BENTONVILLE, Ark., (Aug. 5, 2011) – Voters in the Sam’s Club 2011 Giving Made Simple campaign are improving the health and well-being of communities by directing funds to organizations such as the Y, which received the most votes. The Y will use its donation to fight chronic disease and to help more people achieve and maintain healthy lifestyles.
The Y is one of four health-focused nonprofits who are benefiting from a Sam’s Club total donation of $1.2 million. The Sam’s Club Giving Program is committed to supporting families and small business owners in their efforts to prevent chronic disease and seeks innovative sustainable programs that are both engaging and make health and wellness a priority.
Each of the nonprofits participating in Giving Made Simple delivers programs that promote nutrition, active lifestyles and health education for all ages.
“Chronic disease including diabetes, heart disease and obesity, are some of the most costly and deadly, but fortunately, they are also among the most preventable, “said Jill Turner-Mitchael, senior vice president, Sam’s Club Health and Wellness. “We chose to focus Giving Made Simple on health and wellness and the prevention of chronic disease this time because we believe we can be part of the solution with these nonprofits working to create awareness and effect change.”
The Giving Made Simple campaign allowed Sam’s Club members and associates to direct a portion of the company’s donations to each nonprofit. Members and associates voted in clubs one weekend and online every day through Aug. 1 to help determine the amount each group received. In addition, special Twitter voting days opened the campaign to the public.
The organizations and the donations they will receive are:
- The Y, $328,335. The Y will mobilize communities to ensure that healthy food options, safe places for physical activity, and effective chronic disease prevention programs are accessible to all.
- Sesame Street, $300,290. Sesame Street will help establish healthy habits, including oral preventive care practices, in parents and at-risk children.
- Alliance for a Healthier Generation, $287,890. The Alliance will use the funds to help schools across the country become healthier places where physical activity and healthy eating options are available before, during and after school.
- OASIS, $284,730. OASIS will engage people nationwide who are age 50+ in programs, classes and training that promote active lifestyles to keep them healthy and well.
The four nonprofits encouraged their supporters to vote in a variety of creative ways. For example, local Alliance staff across the country spread the word about Twitter voting online, while the Y in Arkansas handed out flyers to parents and members daily. OASIS set up booths at their centers across the country to show people how to vote through Twitter, as well as posting a step-by-step voting guide on their website. Sesame Street brought a walk around Elmo character and an oral health activity sheet for families to participate and celebrate in-club voting at the Secaucus Sam’s Club.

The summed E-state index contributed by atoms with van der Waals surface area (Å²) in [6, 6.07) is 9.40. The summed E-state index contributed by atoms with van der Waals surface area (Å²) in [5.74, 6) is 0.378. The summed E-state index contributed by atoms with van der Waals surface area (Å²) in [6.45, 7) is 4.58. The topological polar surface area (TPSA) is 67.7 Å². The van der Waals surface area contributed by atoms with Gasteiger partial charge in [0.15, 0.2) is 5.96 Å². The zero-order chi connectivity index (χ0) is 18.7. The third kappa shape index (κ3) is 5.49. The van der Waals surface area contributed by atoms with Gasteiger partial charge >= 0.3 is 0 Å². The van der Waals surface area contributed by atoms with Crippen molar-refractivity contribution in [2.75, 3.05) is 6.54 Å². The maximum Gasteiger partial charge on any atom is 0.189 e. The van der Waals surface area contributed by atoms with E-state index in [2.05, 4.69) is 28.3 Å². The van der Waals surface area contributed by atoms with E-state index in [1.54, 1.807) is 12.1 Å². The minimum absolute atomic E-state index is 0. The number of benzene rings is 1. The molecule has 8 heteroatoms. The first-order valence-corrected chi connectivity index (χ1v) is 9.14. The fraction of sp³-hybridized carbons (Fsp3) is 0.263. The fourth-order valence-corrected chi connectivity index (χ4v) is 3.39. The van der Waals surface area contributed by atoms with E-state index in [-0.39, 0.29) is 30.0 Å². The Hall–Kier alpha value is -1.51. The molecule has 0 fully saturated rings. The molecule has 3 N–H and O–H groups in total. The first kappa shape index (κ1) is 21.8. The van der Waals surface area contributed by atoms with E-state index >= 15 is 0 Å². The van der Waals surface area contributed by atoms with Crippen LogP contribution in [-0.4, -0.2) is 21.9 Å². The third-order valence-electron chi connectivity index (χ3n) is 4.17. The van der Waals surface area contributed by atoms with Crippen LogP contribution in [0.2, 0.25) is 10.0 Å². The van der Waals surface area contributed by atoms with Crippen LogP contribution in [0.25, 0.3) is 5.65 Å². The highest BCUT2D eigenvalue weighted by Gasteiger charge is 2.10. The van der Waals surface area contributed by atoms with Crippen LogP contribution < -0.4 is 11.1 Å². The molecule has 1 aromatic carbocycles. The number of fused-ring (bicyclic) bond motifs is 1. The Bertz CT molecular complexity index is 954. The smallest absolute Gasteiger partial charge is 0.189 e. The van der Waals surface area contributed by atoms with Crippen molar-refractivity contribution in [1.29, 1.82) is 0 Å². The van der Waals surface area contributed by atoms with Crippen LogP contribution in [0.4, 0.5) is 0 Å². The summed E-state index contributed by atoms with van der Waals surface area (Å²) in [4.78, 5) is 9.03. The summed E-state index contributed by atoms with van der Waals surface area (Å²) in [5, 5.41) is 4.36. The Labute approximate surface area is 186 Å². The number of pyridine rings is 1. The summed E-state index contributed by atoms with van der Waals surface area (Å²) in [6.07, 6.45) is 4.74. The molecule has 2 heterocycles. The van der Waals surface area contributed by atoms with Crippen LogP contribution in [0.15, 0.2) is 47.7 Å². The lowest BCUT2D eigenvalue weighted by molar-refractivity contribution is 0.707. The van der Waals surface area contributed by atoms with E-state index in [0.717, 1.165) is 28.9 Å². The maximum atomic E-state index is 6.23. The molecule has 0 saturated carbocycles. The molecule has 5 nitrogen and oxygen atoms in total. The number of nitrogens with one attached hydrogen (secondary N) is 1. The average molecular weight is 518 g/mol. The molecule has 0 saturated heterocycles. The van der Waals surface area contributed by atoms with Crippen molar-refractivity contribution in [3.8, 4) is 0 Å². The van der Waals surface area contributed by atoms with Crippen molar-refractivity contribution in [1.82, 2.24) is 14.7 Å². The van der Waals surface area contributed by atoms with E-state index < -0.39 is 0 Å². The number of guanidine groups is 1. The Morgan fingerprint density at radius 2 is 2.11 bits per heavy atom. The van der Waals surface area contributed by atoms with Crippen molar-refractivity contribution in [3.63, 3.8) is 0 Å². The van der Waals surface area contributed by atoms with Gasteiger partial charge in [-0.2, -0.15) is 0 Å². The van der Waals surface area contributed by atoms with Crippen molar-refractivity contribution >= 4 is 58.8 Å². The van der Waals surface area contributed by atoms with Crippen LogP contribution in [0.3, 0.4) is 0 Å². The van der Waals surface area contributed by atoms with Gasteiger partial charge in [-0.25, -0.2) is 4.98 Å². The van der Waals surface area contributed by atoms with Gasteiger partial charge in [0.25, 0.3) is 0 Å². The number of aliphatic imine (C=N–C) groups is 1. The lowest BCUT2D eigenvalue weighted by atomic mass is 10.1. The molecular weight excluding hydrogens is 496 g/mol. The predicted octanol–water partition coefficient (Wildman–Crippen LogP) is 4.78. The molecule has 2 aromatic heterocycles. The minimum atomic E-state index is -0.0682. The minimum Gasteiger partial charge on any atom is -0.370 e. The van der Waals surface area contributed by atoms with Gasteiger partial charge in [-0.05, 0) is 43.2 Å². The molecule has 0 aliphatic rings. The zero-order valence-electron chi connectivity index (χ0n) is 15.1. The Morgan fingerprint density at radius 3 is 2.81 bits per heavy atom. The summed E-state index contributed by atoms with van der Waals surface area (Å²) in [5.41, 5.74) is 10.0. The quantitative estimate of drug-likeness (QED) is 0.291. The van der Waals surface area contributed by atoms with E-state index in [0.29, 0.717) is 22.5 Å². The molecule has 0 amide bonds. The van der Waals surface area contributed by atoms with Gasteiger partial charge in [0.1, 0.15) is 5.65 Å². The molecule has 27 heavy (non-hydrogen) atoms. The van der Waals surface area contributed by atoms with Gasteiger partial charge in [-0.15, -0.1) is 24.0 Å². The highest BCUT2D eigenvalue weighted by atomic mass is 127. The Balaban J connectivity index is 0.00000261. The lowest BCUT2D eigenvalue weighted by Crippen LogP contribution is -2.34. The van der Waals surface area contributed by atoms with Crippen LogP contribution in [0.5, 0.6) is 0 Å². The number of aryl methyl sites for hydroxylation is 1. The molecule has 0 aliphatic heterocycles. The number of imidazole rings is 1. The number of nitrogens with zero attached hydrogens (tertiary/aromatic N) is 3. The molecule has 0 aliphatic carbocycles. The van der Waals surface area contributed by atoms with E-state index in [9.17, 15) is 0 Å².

“We are pleased that each organization received a substantial grant to apply toward their program and we want to recognize them for participating,” said Turner-Mitchael. “We look forward to learning about the success of these programs in the coming months and also want to thank our members and associates for the role they played in supporting these causes.”
All of the nonprofit organizations participating in Giving Made Simple support community efforts for health and wellness and offer advice for living a healthy and active lifestyle. A few simple tips on healthy living include:
- Make the Switch. When packing a school lunch, swap the white bread for whole wheat varieties for added boosts of fiber. Also switch from fatty meats to low-fat alternatives such as lean turkey or chicken breast.
- Play It Down. Using screen time to reward or punish a child makes it seem more important than it is. Use praise, encouragement and recognition for physical activity and make screen time a nonevent in your home.
- Take Tooth Time Together. Preschoolers are still developing the muscles and skills they need to brush on their own. They need help from adults to get teeth nice and clean. Help children brush their teeth, and then ask them to take the lead and imitate your actions. Also remind them to rinse and spit out the toothpaste.
- Go on a Walk. Walking for 30 minutes a day increases your bone density. Physical activity increases your chances of living a longer healthier life and it is never too late to become active.
- Coordinate a Walking School Bus. Give the kids in the community an alternative to taking the bus to school if they are close enough to walk. Coordinate a “walking school bus” where parents pick up children and facilitate safe travel to school and afterschool programs.
About Sam’s Club
Sam’s Club, a division of Wal-Mart Stores, Inc. (NYSE: WMT), is the nation’s eighth largest retailer and a leading membership warehouse club offering superior products and services to more than 47 million members in clubs across the U.S., as well as in Brazil, China and Mexico. Members save an average of 30 percent over traditional retailers. To learn more about Savings Made SimpleSM, visit SamsClub.com, and look for Sam’s Club on Twitter and Facebook.
Sam’s Club Giving
Sam’s Club supports community-based programs that empower young people, families and small businesses to make smart choices that lead to healthy and bright futures. Through cash and in-kind donations, as well as the dedication of associates, Sam’s Club is committed to making an impact in areas that align with the company, and with the passions and interests of members. In 2010, the Sam’s Club Giving Program made cash and in-kind contributions of more than $89 million, which included donating more than 65 million meals.